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what to do (new model 25)

Discussion in 'Handguns: Revolvers' started by captain awesome, Jul 1, 2022.

  1. captain awesome

    captain awesome Member

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    Well I like S&W N frames. I own several. I like going to the range with them, one is my primary woods carry (629 classic 5"), others are range toys or on occasion hunting revolvers. I just Bought a new to me Model 25-3 45 colt anniversary edition off gunbroker. It looked nice in the pictures, and the price was way less than what others were listed for, I can only assume this was because the seller would only take postal money orders. No big deal. It came with the presentation box and the original cardboard box and papers, commemorative coin and the history of Smith and Wesson book. All in great shape. It was just delivered today, so I took it out and examined it. It is perfect. It is beautiful, and it has never been fired. I hadn't counted on that and the seller didn't describe it as such. I am sure that sounds like great news but I didn't buy it to put it on a shelf or display (though I may at this point) I bought it to play with at the range and enjoy going shooting.
    So now, here I thought I was buying a range toy and ended up with this 45 year old brand new revolver they dont make anymore. The very definition of what a safe queen would be. I feel guilty even thinking about firing it. Should I? The 125 year commemorative editions aren't super rare, and I suspect many of them remain unfired as collectors pieces. But still, I keep going back and forth. I'll probably never get another opportunity to be the first one to fire a brand new pinned barrel N frame. What do y'all think?

    Here is a picture, hastily taken, doesn't do it justice at all.
    IMG_20220630_184632_01.jpg
     
    Last edited: Jul 1, 2022
  2. LaneP

    LaneP Member

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    I'm neither a collector nor a flipper, so if it were mine and I wanted to shoot it, I would shoot it. We can't take 'em with us :)

    Beautiful piece, btw.
     
    Riomouse911, shoebox1.1, RA40 and 7 others like this.
  3. Boarhunter

    Boarhunter Member

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    All guns should be shot….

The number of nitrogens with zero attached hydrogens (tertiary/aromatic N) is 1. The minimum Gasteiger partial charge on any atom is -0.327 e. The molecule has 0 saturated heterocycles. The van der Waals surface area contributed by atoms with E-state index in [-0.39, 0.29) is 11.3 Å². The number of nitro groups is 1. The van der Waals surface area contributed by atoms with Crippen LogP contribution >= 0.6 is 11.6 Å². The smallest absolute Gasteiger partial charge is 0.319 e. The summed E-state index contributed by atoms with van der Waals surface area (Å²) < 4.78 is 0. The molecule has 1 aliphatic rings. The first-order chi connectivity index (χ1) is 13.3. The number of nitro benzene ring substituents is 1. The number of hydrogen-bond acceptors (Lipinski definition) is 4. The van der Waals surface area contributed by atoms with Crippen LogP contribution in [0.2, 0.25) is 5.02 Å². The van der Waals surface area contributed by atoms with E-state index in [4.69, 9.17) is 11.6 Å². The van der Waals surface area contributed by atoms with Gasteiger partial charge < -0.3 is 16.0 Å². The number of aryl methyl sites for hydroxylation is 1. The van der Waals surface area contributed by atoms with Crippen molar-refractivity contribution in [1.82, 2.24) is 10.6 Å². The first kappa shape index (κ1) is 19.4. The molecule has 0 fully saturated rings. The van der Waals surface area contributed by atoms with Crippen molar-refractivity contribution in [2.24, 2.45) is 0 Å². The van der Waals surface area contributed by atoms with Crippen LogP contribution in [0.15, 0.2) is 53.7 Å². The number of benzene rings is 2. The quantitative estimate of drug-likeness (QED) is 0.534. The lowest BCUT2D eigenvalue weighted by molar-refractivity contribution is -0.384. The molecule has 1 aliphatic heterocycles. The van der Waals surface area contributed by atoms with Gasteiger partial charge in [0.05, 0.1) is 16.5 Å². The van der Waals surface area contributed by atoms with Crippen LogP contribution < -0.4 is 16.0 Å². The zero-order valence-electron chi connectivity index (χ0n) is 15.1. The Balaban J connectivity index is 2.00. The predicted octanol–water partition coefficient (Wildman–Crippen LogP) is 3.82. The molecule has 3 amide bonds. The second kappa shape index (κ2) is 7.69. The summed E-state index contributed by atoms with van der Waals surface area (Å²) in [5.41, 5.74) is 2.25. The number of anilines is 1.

BOARHUNTER
     
  4. Barbaroja

    Barbaroja Member

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    I feel your dilemma. I would also be torn but I feel I would end up shooting it as that’s why I buys guns, to shoot them.
    Beautiful model 25
     
  5. GeoDudeFlorida

    GeoDudeFlorida Member

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    Well I look at it this way: you bought it and paid the price you paid fully believing it had been fired so why wouldn't somebody else buy it and pay a good price for it knowing it was fired?

    Chootum! :)
     
  6. J-Bar

    J-Bar Member

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    You didn’t buy it as an investment. Shooting it will not harm it. After the fun of shooting it, you can enjoy cleaning it. (One can enjoy cleaning guns, seeing the mirror finish reappear inside and out.). The more you handle it at the range or on the cleaning table the more fun you will have!

    I wanna see target pictures! :)
     
  7. tubeshooter

    tubeshooter Contributing Member

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    I can empathize with your dilemma.
    It obviously is on your mind enough to ask...


    If it bothered me that much, I'd probably go get an Uberti for a shooter and safe queen the model 25.
    That being said, shooting it is fine. None of us will be here forever.
     
  8. TarDevil

    TarDevil Member

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    Wow, what a find! Gorgeous gun

    Shoot it!!
     
  9. GeoDudeFlorida

    GeoDudeFlorida Member

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    Threads like this remind me of the old joke about holding an AA meeting in the corner bar... :rofl:

    At least no one has suggested the OP relieve himself of such a burdensome decision by sending them the gun.

    But, now that I mention it, I would be willing to sacrifice my time and a box of .45Colts, if it helps... :D
     
  10. Speedo66

    Speedo66 Member

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    That poor gun has been waiting decades to be shot, why deny it its pleasure?

    Or yours, for that matter?
     
  11. Seedy Character

    Seedy Character Member

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    I concur

    This "dilemma" has 1 of 2 endings.

    1. Resell it as "unfired and immaculate". Then buy a chooter.

    2. Enjoy the H*** out of it.


    I buy them to choot. That is what I would do with it. I have no need of a safe queen.
     
  12. Targa

    Targa Member

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    Man that is pretty!!! That's all I know....:D. I bought a 27-2 from Gunbroker born in 1978 that appeared to be unfired, not a ding, turn line on the cylinder or anything, I had the same dilemma. Realizing that I would never sell the beauty.....well, lets just say that it has a turn line in the cylinder now.
     
  13. Y-T71

    Y-T71 Member

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    No safe queens allowed in my my house.

    Choot it!
     
  14. bangswitch

    bangswitch Member

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    I think you ought to enjoy it fully; take it to the range and shoot it. The standard 3 screw M25 is listed with ANIB value of $1200. Here's what the 4th Ed. SCSW says about the 125th Anniversary M25: